It’s the last day of the year.

In a matter of mere hours, the annus horribilis 2021 will get packed away into the sealed box that is the past, and we’ll all advance, time zone by time zone, into the unwritten world of 2022.

(Those of us who live according to Gregorian calendar, anyway. A quick and therefore probably inaccurate check on Google just informed me that four countries do not use the Gregorian calendar as their official civil calendar: Afghanistan, Iran, Ethiopia, and Nepal.)

The coming year will be exactly the same as the year we’re leaving behind: it will consist of 365 days (more or less), spread out across twelve months. In the northern hemisphere we’ll finish off our winter, which will be followed in turn by spring, summer, autumn, and the beginning of another winter.

It will also be enitrely different from last year, in that every second of every hour of each of the forthcoming 365 days will be entirely unique. None of us gets to live the same day twice, it’s not how time works. Not in this part of the multiverse, anyway.

New Year’s Eve is popularly treated as a big shiny reset button. It’s a time to look back collectively and assess where the past year has taken us and to look ahead at what the coming year might bring. It’s a time for assessing where we’ve been, where we stand, and where we’re going.

As a matter of logic, this transition doesn’t have to happen on December 31st. After all, every day on earth is the 365th day of one year and the 1st of another. (I’m ignoring leap years to keep things simple.)

Every day of our lives is the last of all the days that preceded it and the first of all the days to come. New Year’s Eve is no different in that respect: it’s only different in that it’s the one day on which we all acknowledge the fact collectively.

Already as I write this, the present is sliding irrevocably into the past while I continue my unrelenting advance into the future. The sentence I just wrote has now been written; the rest of this post remains a clean white page.

(Metaphorically, at least: in reality, WordPress continues to have a light gray text reading “Type / to choose a block” below whatever paragraph I’m working on, which annoys me more than anything else about WordPress.)

I’m quite content to watch 2021 slide into the dustbin of history.

As regular readers know, this past August I lost both of my parents unexpectedly in a span of just 18 days. In the midst of their deaths, I kept myself going by telling myself that there was too much to be done for me to fall apart: I had to just keep my shit together and get through it. Plenty of time to break down when all of this is over, I kept telling myself.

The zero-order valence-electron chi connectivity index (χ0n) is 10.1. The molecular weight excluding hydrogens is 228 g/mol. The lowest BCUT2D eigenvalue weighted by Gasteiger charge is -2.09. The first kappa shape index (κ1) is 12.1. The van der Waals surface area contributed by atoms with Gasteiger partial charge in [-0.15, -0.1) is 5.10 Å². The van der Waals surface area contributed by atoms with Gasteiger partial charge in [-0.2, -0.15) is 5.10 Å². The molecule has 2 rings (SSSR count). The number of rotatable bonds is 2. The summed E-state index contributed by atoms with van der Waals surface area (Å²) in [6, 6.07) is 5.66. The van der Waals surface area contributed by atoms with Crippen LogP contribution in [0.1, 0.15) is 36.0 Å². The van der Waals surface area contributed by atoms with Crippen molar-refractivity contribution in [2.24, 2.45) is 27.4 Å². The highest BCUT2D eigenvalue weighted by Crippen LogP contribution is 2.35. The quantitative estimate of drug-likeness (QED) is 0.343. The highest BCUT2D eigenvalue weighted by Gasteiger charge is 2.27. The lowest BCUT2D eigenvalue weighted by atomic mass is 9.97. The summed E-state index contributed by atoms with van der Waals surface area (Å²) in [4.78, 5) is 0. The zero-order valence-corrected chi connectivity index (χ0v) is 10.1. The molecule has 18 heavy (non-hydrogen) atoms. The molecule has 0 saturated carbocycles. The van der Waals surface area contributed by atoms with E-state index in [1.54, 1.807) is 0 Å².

Much to my own surprise I never broke down.

My not having been shattered by the events of this summer caused me as much introspection as any breakdown could have. Maybe even more. Was there something wrong with me? Was I some kind of emotional cripple? What was wrong with me?

The question ultimately answered itself. Nothing was wrong with me, but there was a great deal wrong with my question.

My mother died a few days after her 80th birthday; my father died eighteen days later.

I loved them both immensely and suddenly they were gone.

What could I do about that?


Was there anything I could do to change it?

Obviously not.

My parents had slid from the present into that sealed box of the past.

Every day is New Year’s Eve, in that every day is the last of everything that came before; every day is New Year’s Day in that it’s the first of every day to come.

Reflection is important and worthwhile—but no more so than hope, expectation, ambition, or desire.

I therefore have only one New Year’s resolution this year: to never lose sight of the fact that every moment of every day is a fulcrum on which the past and future are balanced. That what’s past is truly past, and beyond my power to change, and that all I can control is the future—and not even as much of that as I’d like to.

Like the old saying has it, sort of, you only get to live each day once, but if you do it right once is enough—and even if you fucked it all up, at least it’s finally over and tomorrow is another day.

And the best we can do is try not to fuck that up.

Thanks to all of you who read this blog: I wish you both a very happy new year!

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Soren Rasmussen
Soren Rasmussen
2 years ago

Happy New Year!